Ross Douthat has the best take on the Sarah Palin brouhaha out there:
Palin’s popularity has as much to do with class as it does with ideology. In this sense, she really is the perfect foil for Barack Obama. Our president represents the meritocratic ideal — that anyone, from any background, can grow up to attend Columbia and Harvard Law School and become a great American success story. But Sarah Palin represents the democratic ideal — that anyone can grow up to be a great success story without graduating from Columbia and Harvard…
Here are lessons of the Sarah Palin experience, for any aspiring politician who shares her background and her sex. Your children will go through the tabloid wringer. Your religion will be mocked and misrepresented. Your political record will be distorted, to better parody your family and your faith. (And no, gentle reader, Palin did not insist on abstinence-only sex education, slash funds for special-needs children or inject creationism into public schools.)
Male commentators will attack you for parading your children. Female commentators will attack you for not staying home with them. You’ll be sneered at for how you talk and how many colleges you attended. You’ll endure gibes about your “slutty” looks and your “white trash concupiscence,” while a prominent female academic declares that your “greatest hypocrisy” is the “pretense” that you’re a woman. And eight months after the election, the professionals who pressed you into the service of a gimmicky, dreary, idea-free campaign will still be blaming you for their defeat.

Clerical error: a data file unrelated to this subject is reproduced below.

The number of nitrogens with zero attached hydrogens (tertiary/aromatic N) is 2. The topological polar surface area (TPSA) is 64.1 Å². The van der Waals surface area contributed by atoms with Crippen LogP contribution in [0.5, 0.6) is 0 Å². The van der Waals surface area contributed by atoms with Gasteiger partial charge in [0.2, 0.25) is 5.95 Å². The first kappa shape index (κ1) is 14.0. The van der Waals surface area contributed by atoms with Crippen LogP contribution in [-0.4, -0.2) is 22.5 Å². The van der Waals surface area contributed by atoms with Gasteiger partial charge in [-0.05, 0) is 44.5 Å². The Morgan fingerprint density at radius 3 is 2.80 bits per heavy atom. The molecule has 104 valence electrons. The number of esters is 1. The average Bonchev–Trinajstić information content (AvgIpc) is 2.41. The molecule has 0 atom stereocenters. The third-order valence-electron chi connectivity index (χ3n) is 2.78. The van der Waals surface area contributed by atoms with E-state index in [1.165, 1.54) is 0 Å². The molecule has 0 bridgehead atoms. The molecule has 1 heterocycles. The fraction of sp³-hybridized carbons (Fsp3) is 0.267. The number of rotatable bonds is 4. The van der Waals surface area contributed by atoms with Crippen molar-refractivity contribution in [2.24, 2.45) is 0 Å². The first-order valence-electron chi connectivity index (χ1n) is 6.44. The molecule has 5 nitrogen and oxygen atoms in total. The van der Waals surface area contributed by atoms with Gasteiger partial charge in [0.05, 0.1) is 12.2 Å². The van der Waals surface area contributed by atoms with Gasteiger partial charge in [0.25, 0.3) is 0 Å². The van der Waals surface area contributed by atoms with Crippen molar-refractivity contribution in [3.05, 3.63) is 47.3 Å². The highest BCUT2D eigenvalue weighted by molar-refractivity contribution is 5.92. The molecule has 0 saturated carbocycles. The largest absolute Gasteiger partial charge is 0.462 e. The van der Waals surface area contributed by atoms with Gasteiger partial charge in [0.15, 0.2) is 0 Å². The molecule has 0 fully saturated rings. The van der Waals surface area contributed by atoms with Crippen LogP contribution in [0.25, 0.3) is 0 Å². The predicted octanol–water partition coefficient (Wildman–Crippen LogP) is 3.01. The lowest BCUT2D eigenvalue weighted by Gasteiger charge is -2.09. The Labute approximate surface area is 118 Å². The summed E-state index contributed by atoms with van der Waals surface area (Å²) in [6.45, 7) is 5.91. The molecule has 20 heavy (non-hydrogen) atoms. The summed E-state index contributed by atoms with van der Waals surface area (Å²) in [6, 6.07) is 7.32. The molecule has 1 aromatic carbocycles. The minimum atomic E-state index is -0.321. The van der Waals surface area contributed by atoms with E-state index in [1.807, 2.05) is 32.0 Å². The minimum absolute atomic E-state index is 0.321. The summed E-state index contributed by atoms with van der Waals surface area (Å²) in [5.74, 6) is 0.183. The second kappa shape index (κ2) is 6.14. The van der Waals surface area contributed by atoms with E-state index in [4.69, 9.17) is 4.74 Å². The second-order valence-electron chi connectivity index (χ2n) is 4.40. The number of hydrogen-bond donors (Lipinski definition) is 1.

All of this had something to do with ordinary partisan politics. But it had everything to do with Palin’s gender and her social class.
Douthat has it exactly right: Sarah Palin was despised by the left because she represents a culture that is alien to the left’s worldview. She’s a female, she’s attractive, she’s actively pro-life, she’s rural, she’s plain spoken, and she’s conservative. To the left, such a thing just should not be. She embodies values that stand in very clear contrast to those of the left, and were she to obtain national popularity she could be very influential.
The former governor was not prepared for the race in 2008, and the McCain campaign did an extremely poor job of preparing her for what she would face. Douthat is right that she would have been wise to turn down McCain’s offer, although it is understandable that she did not.
But, Douthat notes, Palin is still relatively popular. She has a net positive approval rating, even after 10 months of constant fire. If Palin wanted to return to politics—and perhaps she does not—a Sarah Palin that had spend some time learning policy and crafting her positions could still be a potent political force.
Right now the lesson of Sarah Palin is that if you’re not prepared for the national stage you will be eaten alive. But there is a possibility, however small, that the lesson down the road might very well be that counting Sarah Barricuda out is a very unwise idea.